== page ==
Multi-Million Pound Initiative Advances the Sustainable Management of UK’s Marine Resources

Posted on Nov 24, 2021


In the wake of COP26, the South West is to play a lead role in a major new initiative aimed at sustainably managing the UK’s coasts and seas.

The Centre for Doctoral Training in Sustainable Management of UK Marine Resources (SuMMeR CDT) aims to deliver the next generation of researchers, solution providers and practitioners who will sustainably manage our marine resources.

Supported by £2.2million in funding from the Natural Environment Research Council, part of UK Research and Innovation, the Centre will train almost 50 interdisciplinary PhD students over the next seven years.

The SuMMeR CDT is being coordinated by some of the UK’s foremost marine science organisations. Led by the University of Plymouth, its core hosting partners include the University of Exeter, Plymouth Marine Laboratory, the Marine...

Marine Biological Association leads the way in laboratory sustainability as first marine biology institute in UK with LEAF accreditation.

Posted on Nov 23, 2021

The Marine Biological Association (MBA) has earned two bronze LEAFs (Laboratory Efficiency Assessment Framework)

LEAF Accreditation

An independent standard specialized on improving energy efficiency and sustainability in laboratories has awarded The Marine Biological Association LEAF accreditation – the first granted to a marine biology institute in the UK.

The Marine Biological Association (MBA) has earned two bronze LEAFs (Laboratory Efficiency Assessment Framework) in recognition of staff commitment to reduce waste and increase energy efficiency in laboratories.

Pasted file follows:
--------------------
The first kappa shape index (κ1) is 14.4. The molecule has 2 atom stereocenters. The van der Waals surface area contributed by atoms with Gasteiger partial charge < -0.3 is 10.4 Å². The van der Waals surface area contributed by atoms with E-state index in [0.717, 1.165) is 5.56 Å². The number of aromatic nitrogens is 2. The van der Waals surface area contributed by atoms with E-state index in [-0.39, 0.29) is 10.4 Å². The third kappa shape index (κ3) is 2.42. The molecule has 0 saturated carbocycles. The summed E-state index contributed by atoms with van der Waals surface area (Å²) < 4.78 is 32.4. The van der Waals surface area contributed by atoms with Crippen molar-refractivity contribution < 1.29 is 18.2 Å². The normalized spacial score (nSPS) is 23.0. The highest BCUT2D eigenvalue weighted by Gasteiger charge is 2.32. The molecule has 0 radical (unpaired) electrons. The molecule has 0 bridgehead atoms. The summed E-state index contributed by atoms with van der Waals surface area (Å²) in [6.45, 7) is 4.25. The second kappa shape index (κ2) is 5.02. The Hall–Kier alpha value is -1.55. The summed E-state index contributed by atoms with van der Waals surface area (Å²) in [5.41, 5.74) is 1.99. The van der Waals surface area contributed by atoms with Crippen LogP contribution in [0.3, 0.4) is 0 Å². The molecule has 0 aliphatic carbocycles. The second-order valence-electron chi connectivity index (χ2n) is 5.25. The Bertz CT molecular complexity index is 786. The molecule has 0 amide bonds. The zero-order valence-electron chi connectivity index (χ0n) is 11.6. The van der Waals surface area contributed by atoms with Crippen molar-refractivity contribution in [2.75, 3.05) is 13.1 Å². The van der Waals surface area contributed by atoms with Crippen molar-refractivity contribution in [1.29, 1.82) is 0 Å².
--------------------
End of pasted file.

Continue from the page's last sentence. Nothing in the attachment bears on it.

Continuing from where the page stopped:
The Cell and Molecular and the Continuous Plankton Recorder (CPR) laboratories which specialize in studying microscopic ocean lifeforms have achieved bronze for their efficient waste management and energy consumption.

Laboratory Efficiency Intern Oscar Speed said: “I am proud to say that both the CPR and Cell & Molecular labs have been fully committed to studying the sustainability of their...

Fellowships awarded for exceptional contributions to marine biology

Posted on Nov 23, 2021

Dr Matthew Frost, Marine Biological Association FMBA

The Marine Biological Association (MBA) have welcomed four new Fellows who have dedicated their careers to the advancing of marine biology research.

From improving our understanding of harmful algal blooms, informing science policy, to the conservation of Southern Ocean marine ecosystems, our four new fellows from around the world have contributed to marine biology at the highest level.

Dr Martin A Collins OBE, British Antarctic Survey


Martin Collins OBE, is an experienced marine ecologist at the British Antarctic Survey and an Adjunct Professor at University College Cork., Martin has worked from the tropics to the poles and published extensively on the ecology, taxonomy and behaviour of fish and cephalopods. In his current role at BAS, Martin’s primary focus is the conservation and management of Southern Ocean...

Scientists call on COP26 leaders to listen to the ocean in order to meet climate goals

Posted on Nov 4, 2021

New research published today on the eve of Ocean Day at COP26 says measures to address climate change will not succeed unless the ocean is taken into account.